AAUP Faculty Compensation Survey
2015-16 AAUP Faculty Compensation Survey
The annual AAUP Faculty Compensation Survey is the largest independent source of data on full-time faculty salary and benefits at two- and four-year colleges and universities in the United States. The 2016 iteration of the survey includes information on salary and benefits for more than 385,000 faculty members from 1,023 institutions in all 50 states and Puerto Rico. The survey, along with the accompanying "Annual Report on the Economic Status of the Profession," is published each year in the March–April issue of Academe, the AAUP's magazine. Inside Higher Ed below presents these data in an easily searchable database.
Click here for Inside Higher Ed's news coverage of the data.
Average Salary Change
Average Total Compensation
Continuing Full Professors
Avg. Total Compensation
|Auburn U Doctoral ALABAMA||$118,900||4.0%||429||$149,800||86.7|
|Birmingham Southern Coll Baccalaureate ALABAMA||$82,000||0.9%||38||$101,300||95.2|
|Huntingdon Coll Baccalaureate ALABAMA||$69,800||5.9%||8||$81,800||104.4|
|Jacksonville St U Master’s ALABAMA||$77,300||N/A||78||$104,100||94.8|
|Samford U Master’s ALABAMA||$104,800||3.1%||109||$130,600||90.1|
|Troy U Master’s ALABAMA||$75,900||3.5%||29||$0||86.7|
|The U Alabama Doctoral ALABAMA||$142,800||2.9%||292||$193,200||89.8|
|U Alabama at Birmingham Doctoral ALABAMA||$132,400||2.3%||185||$161,300||98.6|
|U Alabama in Huntsville Doctoral ALABAMA||$127,200||2.0%||69||$165,300||98.7|
|U Montevallo Master’s ALABAMA||$79,300||2.5%||43||$103,600||95.2|
About the Data
The compensation data above are collected annually by the American Association of University Professors. Participation in the AAUP survey is optional; 1,023 institutions submitted data for the 2015-16 academic year.
The salary and compensation data cover instructional and research staff members who work full time and whose primary role (more than 50 percent) is instruction, regardless of their official faculty status. The calculations exclude part-time faculty members, medical school faculty members, professors at military institutions who are compensated on a military pay scale, those with faculty status who are primarily administrative officers, and graduate teaching assistants. Some institutions include data for professional school faculty members.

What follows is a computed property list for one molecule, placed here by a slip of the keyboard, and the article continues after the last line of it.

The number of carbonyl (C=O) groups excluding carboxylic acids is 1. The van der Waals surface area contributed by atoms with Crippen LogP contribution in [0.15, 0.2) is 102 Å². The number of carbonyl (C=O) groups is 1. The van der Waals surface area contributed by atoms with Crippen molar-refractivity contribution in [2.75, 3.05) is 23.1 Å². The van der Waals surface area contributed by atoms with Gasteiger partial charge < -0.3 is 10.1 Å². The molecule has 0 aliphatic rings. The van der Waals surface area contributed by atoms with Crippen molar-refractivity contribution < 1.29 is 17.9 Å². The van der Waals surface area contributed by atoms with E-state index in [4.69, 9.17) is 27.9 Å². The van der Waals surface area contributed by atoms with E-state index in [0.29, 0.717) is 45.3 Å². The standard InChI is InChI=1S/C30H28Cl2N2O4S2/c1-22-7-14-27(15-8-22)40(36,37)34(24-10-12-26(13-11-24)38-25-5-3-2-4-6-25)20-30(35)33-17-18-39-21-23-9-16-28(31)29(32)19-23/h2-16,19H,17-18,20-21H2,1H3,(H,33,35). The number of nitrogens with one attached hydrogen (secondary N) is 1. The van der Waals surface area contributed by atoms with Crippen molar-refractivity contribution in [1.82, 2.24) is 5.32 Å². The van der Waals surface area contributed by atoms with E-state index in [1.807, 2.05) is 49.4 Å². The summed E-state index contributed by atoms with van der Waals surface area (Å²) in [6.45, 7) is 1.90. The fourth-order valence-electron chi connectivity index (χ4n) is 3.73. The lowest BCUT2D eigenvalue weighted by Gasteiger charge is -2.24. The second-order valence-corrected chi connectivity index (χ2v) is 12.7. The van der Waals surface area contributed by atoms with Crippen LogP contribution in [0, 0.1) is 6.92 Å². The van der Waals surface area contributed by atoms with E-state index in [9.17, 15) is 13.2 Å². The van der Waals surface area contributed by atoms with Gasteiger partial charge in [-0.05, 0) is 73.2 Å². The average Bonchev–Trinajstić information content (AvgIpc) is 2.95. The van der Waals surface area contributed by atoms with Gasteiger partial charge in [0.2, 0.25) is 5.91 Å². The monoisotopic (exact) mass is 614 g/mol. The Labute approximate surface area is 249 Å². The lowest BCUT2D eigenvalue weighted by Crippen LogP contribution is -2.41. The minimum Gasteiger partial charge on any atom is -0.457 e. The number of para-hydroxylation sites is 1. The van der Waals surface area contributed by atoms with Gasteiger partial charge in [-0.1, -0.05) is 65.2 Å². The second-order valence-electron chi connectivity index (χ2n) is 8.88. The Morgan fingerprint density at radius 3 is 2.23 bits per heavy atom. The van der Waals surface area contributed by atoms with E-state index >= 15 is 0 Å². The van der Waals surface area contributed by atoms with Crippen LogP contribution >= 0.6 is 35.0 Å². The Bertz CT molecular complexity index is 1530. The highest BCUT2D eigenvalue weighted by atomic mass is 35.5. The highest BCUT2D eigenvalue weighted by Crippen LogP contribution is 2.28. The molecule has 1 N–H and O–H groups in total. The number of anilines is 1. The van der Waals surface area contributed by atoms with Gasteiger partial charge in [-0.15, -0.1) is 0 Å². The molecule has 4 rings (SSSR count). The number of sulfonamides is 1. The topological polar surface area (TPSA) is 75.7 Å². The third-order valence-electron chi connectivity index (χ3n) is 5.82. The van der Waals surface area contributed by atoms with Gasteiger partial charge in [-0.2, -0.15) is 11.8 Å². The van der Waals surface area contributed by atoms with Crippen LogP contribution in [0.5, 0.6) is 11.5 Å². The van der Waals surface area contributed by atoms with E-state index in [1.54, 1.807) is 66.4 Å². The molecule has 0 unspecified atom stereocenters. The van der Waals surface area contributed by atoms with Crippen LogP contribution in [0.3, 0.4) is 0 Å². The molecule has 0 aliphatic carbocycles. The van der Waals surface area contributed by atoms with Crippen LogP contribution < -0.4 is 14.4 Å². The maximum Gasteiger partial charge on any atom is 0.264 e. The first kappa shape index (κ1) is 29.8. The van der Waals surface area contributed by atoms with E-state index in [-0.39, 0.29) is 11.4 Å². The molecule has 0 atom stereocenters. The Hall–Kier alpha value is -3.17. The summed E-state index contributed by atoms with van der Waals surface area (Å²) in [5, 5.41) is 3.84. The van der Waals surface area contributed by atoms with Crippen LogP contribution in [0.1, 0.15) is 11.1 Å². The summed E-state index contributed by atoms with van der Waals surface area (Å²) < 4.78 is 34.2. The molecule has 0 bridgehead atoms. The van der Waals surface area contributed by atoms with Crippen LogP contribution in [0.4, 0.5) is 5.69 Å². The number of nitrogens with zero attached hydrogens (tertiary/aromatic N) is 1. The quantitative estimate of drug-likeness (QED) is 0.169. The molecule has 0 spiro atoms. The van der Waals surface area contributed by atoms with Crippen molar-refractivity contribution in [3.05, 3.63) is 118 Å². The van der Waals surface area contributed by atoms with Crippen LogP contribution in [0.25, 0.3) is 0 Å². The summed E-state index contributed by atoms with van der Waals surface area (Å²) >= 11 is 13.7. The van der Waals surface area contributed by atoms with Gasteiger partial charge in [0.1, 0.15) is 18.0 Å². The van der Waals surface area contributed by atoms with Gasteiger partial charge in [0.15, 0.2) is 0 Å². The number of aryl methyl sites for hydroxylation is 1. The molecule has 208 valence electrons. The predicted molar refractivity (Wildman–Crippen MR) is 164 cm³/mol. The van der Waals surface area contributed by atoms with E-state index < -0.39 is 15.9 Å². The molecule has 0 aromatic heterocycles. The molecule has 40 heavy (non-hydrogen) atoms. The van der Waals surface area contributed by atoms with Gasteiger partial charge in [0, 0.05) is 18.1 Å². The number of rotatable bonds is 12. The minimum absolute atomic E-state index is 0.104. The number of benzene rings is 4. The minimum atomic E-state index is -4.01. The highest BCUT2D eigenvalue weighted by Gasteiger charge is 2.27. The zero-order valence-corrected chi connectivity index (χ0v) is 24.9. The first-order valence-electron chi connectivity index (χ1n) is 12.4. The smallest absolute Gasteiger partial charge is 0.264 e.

Salary figures exclude summer teaching, stipends and other non-contracted forms of remuneration. When instructors are compensated for 11 or 12 months' work, their salaries are adjusted to a nine-month academic-year basis. Salary figures are rounded to the nearest $100.
The compensation figure for a faculty member includes an institution's contribution to benefits as well as salary; it does not include faculty contributions. The counted benefits include retirement contributions, medical insurance, disability income protection, tuition for faculty dependents, Social Security, unemployment insurance, group life insurance, workers’ compensation insurance, and other benefits with cash value such as moving expenses and housing allowances.
"Salary Equity" refers to the ratio between the average salary for women by rank divided by the average men’s salary, times 100. For example, if an institution had an average woman’s salary for an assistant professor of $100,000 and an average man’s salary for an assistant professor of $100,000, the gender equity ratio would be at 100.0, or parity. A ratio below 100 indicates the cents on the dollar of an average woman’s salary below a man’s average salary at that rank, and a ratio above 100 indicates the average woman’s salary above a man’s average salary at that rank.
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